"Life, Liberty and the pursuit of Happiness" is a well-known phrase in the United States Declaration of Independence. The phrase gives three examples of the "unalienable rights" which the Declaration says have been given to all human beings by their Creator, and which governments are created to protect.
The above is from Wikipedia. They are great, foundational words that guide our nation. But what do they mean? Take, for example, the very first word. “Life.” It is supposedly obviously inherent in our very being. But to what does it refer? Do we really all agree on it?
What gives it meaning is the understood context of the greater community.
A person may have a right to live, but do we all agree what that means? Is it simply living? Do you have a right to a college education, a third kidney transplant, “gender reassigning”? Does everybody have the same level of life’s advantages? What if you are poor, an illegal alien, or of an enemy nation? Is life universal? What if you committed a particularly heinous crime, were of advanced age with a very expensive illness, or unlucky enough to be conceived to parents who do not want you because you do not meet their idea of normality or convenience?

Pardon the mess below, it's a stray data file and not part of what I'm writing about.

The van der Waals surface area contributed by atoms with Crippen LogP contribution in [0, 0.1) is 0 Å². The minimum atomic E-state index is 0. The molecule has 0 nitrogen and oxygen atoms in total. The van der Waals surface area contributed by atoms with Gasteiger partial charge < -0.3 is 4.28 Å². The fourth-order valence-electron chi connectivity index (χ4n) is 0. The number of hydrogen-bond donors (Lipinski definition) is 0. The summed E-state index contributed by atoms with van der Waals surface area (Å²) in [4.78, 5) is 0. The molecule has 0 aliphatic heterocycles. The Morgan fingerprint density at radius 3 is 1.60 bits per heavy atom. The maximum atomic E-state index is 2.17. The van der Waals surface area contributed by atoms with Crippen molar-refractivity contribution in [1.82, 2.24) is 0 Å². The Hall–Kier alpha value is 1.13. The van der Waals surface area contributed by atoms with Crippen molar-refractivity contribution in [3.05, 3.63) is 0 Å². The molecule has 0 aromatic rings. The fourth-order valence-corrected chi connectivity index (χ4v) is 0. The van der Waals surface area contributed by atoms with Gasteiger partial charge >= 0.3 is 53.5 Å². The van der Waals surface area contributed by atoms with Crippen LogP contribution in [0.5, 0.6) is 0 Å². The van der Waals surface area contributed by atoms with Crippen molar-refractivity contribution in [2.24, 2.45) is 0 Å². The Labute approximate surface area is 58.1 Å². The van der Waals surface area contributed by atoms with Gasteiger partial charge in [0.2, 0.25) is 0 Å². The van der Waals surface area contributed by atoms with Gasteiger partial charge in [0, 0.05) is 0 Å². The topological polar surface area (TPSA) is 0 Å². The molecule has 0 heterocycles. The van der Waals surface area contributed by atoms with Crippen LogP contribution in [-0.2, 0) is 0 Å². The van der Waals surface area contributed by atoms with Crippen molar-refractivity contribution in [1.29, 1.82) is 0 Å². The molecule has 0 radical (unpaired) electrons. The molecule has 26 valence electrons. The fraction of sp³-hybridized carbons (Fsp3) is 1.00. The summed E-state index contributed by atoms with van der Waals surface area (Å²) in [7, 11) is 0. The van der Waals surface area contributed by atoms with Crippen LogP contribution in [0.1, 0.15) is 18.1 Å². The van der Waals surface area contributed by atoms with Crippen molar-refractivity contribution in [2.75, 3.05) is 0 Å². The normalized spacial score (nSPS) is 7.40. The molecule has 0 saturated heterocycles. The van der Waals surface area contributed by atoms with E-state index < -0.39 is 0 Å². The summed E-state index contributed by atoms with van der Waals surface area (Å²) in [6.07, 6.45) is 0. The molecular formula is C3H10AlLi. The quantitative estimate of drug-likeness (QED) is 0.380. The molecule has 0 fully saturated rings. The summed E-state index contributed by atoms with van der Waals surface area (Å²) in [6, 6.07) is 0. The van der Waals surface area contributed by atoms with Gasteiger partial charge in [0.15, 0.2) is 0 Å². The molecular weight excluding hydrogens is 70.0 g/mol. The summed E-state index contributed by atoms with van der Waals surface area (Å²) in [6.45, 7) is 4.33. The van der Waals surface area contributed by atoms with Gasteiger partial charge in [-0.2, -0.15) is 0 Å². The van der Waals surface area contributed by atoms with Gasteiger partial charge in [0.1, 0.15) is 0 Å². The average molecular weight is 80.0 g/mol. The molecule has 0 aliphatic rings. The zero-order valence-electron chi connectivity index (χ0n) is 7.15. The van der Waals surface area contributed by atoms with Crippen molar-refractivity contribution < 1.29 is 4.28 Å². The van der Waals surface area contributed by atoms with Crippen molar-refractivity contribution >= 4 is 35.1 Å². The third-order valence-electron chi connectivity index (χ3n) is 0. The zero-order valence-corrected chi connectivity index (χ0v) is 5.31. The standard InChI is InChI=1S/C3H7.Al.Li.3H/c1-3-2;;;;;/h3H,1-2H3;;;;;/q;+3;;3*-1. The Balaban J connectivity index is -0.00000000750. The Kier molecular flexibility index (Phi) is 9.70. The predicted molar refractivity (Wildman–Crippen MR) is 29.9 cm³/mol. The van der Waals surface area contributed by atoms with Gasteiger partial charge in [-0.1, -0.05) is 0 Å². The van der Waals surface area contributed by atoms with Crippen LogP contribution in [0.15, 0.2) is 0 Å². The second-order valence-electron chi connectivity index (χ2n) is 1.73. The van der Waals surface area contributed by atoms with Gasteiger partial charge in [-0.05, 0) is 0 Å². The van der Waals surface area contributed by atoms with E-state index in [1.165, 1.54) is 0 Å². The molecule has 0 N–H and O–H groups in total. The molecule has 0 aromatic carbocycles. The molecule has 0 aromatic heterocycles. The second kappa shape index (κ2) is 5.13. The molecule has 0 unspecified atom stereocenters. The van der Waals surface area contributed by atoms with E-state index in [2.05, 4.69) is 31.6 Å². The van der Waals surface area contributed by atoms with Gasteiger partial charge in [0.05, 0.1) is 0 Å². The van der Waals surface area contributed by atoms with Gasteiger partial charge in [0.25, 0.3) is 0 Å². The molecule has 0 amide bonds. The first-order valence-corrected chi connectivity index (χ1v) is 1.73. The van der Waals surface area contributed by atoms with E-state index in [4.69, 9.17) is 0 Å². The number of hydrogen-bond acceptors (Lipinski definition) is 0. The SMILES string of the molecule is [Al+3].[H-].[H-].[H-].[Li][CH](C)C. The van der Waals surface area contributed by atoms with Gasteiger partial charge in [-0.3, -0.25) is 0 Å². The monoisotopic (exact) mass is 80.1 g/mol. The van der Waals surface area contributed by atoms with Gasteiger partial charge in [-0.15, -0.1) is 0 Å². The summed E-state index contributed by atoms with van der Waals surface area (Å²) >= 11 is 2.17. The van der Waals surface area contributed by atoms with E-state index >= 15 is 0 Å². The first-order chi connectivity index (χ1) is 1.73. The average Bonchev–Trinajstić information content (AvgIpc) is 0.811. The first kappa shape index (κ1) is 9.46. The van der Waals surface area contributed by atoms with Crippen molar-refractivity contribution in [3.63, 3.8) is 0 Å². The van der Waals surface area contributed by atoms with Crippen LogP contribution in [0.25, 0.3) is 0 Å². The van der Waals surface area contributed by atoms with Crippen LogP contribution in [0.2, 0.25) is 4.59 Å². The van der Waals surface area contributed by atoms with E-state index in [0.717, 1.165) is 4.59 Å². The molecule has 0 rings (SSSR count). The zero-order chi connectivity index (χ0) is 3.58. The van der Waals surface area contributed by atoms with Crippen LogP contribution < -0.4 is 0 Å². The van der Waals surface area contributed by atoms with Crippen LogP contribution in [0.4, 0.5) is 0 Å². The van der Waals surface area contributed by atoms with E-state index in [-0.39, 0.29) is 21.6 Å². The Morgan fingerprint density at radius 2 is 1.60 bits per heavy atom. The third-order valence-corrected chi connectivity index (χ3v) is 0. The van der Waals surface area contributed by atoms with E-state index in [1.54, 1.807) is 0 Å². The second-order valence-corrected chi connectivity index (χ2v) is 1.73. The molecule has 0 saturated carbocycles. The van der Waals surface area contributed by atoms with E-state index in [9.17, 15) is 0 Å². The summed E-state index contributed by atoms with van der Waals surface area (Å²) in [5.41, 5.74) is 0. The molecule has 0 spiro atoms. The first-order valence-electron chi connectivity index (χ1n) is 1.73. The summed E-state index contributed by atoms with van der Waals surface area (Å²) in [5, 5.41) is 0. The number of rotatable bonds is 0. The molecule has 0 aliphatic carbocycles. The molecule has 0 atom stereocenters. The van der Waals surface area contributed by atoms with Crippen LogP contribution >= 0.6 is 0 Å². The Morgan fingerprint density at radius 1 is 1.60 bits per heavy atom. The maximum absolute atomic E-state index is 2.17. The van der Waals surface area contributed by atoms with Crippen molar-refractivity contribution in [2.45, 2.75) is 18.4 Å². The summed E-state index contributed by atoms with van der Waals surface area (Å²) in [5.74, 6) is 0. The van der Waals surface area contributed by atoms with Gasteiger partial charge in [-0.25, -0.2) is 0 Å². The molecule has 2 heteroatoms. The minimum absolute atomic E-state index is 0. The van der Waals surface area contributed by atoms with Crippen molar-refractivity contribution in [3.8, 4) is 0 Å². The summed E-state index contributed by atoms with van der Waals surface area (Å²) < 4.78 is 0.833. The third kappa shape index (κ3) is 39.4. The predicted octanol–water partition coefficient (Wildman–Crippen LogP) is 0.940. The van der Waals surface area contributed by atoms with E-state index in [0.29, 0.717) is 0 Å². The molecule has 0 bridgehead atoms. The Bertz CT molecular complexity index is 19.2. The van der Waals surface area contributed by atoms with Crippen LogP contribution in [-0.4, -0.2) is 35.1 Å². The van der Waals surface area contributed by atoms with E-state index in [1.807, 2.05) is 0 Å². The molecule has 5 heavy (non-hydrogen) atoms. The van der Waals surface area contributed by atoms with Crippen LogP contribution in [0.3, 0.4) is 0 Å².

So who gets to decide?
IMHO part of the problem of the Protestant movement (speaking in VERY large brush strokes) is that there are no failsafes to keep their teachings on track. The Protestant world of today would be completely at odds with the Protestant Church of even 200 years ago.
The advantage of being Catholic (again, IMHO) is that it does have a failsafe. Tradition, Scripture, a pope, (and of course the Holy Spirit) make it virtually impossible for the universal Church to be swayed much by passing cultural storms. A case in point is the definition of marriage. Governments and many religions, unmoored from having to be consistent, can take a vote and decide truth now means “X.” As one Protestant bishop said a number of years back, “Don’t throw Scripture at me. You can make Scripture mean whatever you want.”
Unless it is moored.
And so “Life, Liberty, and the Pursuit of Happiness.” Who gets to decide what it means? There can be no neutral - universal position. It must be based in something. Right now the Christian influence is waning and we are experiencing the onset of the culture of death. As G. K. Chesterton pointed out, say what you will about the ancient pagans, at least they were on the side of Life. We are failing at that. Where is there anchor to which we might tie our ship?
Very soon you will be asked to help steer the future of nation by voting. We will get what we ask for and our course will be guided by our compromises. The more we are willing to put our Catholicism aside in the voting booth, the less Christian our nation will become until we wake up one day and slowly discover we are no longer on the favored end of the definitions of Life, Liberty, and the Pursuit of Happiness.